How the Aussie dollar moves your investments:

It has been a wild ride for the Australian dollar since the Covid-19 pandemic struck and that can mean good news or bad news for investment portfolios.

In March 2020, the Aussie dollar dipped below US58 cents for the first time in a decade. Since then, a high of just over US77 cents in 2021 has been followed by a rollercoaster ride, mostly downhill.

In October 2022, the dollar plummeted to US61.9 cents. It bounced its way back up to US71.3 cents in February this year, but by mid-August, had slipped to a nine-month low at under US64 cents. i

Many analysts agree that further falls are on the cards, with some even predicting the dollar could fall to as low as US40 cents within five years. ii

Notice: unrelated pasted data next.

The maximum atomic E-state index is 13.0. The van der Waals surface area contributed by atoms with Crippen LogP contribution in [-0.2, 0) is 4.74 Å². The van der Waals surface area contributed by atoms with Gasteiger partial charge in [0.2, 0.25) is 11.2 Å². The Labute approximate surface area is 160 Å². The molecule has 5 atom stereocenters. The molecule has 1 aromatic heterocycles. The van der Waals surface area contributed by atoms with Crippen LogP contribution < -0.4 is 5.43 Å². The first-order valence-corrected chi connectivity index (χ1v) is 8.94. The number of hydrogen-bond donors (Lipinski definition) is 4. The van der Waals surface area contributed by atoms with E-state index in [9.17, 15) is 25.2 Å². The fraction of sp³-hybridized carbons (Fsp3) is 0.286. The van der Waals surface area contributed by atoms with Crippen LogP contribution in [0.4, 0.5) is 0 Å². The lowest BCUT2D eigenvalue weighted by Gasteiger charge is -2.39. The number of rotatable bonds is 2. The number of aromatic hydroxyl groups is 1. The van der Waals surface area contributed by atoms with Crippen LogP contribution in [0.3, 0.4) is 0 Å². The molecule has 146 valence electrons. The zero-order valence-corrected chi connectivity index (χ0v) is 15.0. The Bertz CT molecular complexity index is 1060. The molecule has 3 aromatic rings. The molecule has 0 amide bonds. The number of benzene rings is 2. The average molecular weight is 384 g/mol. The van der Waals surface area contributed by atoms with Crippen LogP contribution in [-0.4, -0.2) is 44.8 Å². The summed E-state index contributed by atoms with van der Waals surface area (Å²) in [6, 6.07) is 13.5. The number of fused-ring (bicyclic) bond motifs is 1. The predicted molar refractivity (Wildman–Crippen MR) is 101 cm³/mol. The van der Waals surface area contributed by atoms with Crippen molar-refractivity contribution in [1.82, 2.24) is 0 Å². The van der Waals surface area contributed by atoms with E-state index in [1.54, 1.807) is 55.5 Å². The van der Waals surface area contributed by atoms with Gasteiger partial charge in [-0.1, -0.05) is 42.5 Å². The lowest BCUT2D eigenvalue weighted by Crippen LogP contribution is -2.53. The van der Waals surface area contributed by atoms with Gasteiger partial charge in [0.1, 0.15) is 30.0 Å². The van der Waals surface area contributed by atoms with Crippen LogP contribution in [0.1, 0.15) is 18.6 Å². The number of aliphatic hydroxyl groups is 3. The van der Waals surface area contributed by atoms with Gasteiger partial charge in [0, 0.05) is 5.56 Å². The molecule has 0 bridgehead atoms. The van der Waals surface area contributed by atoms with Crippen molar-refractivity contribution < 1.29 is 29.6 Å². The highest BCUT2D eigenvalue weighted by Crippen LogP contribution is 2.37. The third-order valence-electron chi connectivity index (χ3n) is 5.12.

What’s driving the dollar?

Given any currency’s susceptibility to changing economic conditions both at home and overseas, the Aussie dollar has had quite a bit to deal with lately.

Rising interest rates can boost the Australian dollar by making us more attractive for foreign investors, providing our rates are rising ahead of the US and others.

If foreign investors buy more Australian assets because they can get a bigger return on their investment, more money flows into Australia, which increases demand for Australian dollars. And if investors hold more Australian assets than overseas ones, less money leaves the country, decreasing supply. So, increased demand and decreased supply see the Australian dollar rise.

While the Reserve Bank of Australia (RBA) has increased rates by 4% in Australia since May last year as it battles to get inflation under control, rates have also been rising in the US.

The US Federal Reserve has undertaken its most aggressive rate-rising cycle in 40 years with rates now at a 22-year high, and signs of further increases likely. This has put pressure on the Australian dollar, narrowing the difference between the US and Australian rates, meaning foreign investors will look for better returns elsewhere.

Changing economic conditions: